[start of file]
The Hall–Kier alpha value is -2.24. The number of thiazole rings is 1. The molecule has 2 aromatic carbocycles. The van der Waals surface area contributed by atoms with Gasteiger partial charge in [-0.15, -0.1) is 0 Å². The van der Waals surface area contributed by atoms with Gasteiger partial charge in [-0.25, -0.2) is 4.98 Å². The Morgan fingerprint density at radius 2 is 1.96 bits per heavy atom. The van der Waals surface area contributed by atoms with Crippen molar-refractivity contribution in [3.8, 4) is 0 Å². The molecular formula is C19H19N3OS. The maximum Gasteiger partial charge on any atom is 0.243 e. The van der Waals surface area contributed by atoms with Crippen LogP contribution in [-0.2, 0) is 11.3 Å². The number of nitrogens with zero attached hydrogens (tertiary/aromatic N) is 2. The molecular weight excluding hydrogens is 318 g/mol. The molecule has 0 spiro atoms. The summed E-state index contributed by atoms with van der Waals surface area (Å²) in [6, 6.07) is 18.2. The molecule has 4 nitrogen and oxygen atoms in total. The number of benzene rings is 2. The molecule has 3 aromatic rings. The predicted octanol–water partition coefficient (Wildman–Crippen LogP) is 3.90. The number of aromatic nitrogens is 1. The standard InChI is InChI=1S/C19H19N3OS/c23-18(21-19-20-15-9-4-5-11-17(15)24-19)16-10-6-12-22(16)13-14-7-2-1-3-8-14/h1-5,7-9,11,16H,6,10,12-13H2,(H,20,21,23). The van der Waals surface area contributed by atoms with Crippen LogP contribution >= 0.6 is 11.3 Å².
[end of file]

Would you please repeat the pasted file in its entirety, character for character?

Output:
The Hall–Kier alpha value is -2.24. The number of thiazole rings is 1. The molecule has 2 aromatic carbocycles. The van der Waals surface area contributed by atoms with Gasteiger partial charge in [-0.15, -0.1) is 0 Å². The van der Waals surface area contributed by atoms with Gasteiger partial charge in [-0.25, -0.2) is 4.98 Å². The Morgan fingerprint density at radius 2 is 1.96 bits per heavy atom. The van der Waals surface area contributed by atoms with Crippen molar-refractivity contribution in [3.8, 4) is 0 Å². The molecular formula is C19H19N3OS. The maximum Gasteiger partial charge on any atom is 0.243 e. The van der Waals surface area contributed by atoms with Crippen LogP contribution in [-0.2, 0) is 11.3 Å². The number of nitrogens with zero attached hydrogens (tertiary/aromatic N) is 2. The molecular weight excluding hydrogens is 318 g/mol. The molecule has 0 spiro atoms. The summed E-state index contributed by atoms with van der Waals surface area (Å²) in [6, 6.07) is 18.2. The molecule has 4 nitrogen and oxygen atoms in total. The number of benzene rings is 2. The molecule has 3 aromatic rings. The predicted octanol–water partition coefficient (Wildman–Crippen LogP) is 3.90. The number of aromatic nitrogens is 1. The standard InChI is InChI=1S/C19H19N3OS/c23-18(21-19-20-15-9-4-5-11-17(15)24-19)16-10-6-12-22(16)13-14-7-2-1-3-8-14/h1-5,7-9,11,16H,6,10,12-13H2,(H,20,21,23). The van der Waals surface area contributed by atoms with Crippen LogP contribution >= 0.6 is 11.3 Å².